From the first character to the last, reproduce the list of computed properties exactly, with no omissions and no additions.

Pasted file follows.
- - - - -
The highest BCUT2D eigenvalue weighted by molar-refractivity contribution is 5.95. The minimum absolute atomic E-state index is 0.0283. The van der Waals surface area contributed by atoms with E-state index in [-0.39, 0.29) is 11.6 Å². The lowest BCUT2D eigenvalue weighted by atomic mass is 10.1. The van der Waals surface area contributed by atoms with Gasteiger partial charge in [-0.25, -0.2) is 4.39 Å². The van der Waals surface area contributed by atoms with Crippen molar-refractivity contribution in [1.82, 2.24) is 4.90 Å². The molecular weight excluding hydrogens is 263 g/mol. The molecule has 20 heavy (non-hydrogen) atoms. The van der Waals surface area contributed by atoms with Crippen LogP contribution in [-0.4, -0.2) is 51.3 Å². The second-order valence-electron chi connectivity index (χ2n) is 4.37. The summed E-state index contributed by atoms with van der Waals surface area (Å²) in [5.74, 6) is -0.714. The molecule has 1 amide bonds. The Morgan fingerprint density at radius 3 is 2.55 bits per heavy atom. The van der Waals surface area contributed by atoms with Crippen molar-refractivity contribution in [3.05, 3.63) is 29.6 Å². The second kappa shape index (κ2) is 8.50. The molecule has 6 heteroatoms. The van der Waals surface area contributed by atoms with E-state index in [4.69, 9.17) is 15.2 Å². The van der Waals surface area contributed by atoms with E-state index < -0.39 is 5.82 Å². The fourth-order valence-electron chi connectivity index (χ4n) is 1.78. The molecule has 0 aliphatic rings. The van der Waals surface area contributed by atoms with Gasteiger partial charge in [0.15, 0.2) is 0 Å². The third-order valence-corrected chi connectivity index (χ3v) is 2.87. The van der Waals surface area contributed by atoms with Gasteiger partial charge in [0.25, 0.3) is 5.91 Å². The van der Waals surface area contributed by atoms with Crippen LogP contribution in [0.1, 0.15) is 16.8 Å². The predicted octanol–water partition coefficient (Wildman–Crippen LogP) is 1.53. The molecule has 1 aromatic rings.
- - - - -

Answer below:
The highest BCUT2D eigenvalue weighted by molar-refractivity contribution is 5.95. The minimum absolute atomic E-state index is 0.0283. The van der Waals surface area contributed by atoms with E-state index in [-0.39, 0.29) is 11.6 Å². The lowest BCUT2D eigenvalue weighted by atomic mass is 10.1. The van der Waals surface area contributed by atoms with Gasteiger partial charge in [-0.25, -0.2) is 4.39 Å². The van der Waals surface area contributed by atoms with Crippen molar-refractivity contribution in [1.82, 2.24) is 4.90 Å². The molecular weight excluding hydrogens is 263 g/mol. The molecule has 20 heavy (non-hydrogen) atoms. The van der Waals surface area contributed by atoms with Crippen LogP contribution in [-0.4, -0.2) is 51.3 Å². The second-order valence-electron chi connectivity index (χ2n) is 4.37. The summed E-state index contributed by atoms with van der Waals surface area (Å²) in [5.74, 6) is -0.714. The molecule has 1 amide bonds. The Morgan fingerprint density at radius 3 is 2.55 bits per heavy atom. The van der Waals surface area contributed by atoms with Crippen molar-refractivity contribution in [3.05, 3.63) is 29.6 Å². The second kappa shape index (κ2) is 8.50. The molecule has 6 heteroatoms. The van der Waals surface area contributed by atoms with E-state index in [4.69, 9.17) is 15.2 Å². The van der Waals surface area contributed by atoms with E-state index < -0.39 is 5.82 Å². The fourth-order valence-electron chi connectivity index (χ4n) is 1.78. The molecule has 0 aliphatic rings. The van der Waals surface area contributed by atoms with Gasteiger partial charge in [0.15, 0.2) is 0 Å². The third-order valence-corrected chi connectivity index (χ3v) is 2.87. The van der Waals surface area contributed by atoms with Gasteiger partial charge in [0.25, 0.3) is 5.91 Å². The van der Waals surface area contributed by atoms with Crippen LogP contribution in [0.1, 0.15) is 16.8 Å². The predicted octanol–water partition coefficient (Wildman–Crippen LogP) is 1.53. The molecule has 1 aromatic rings.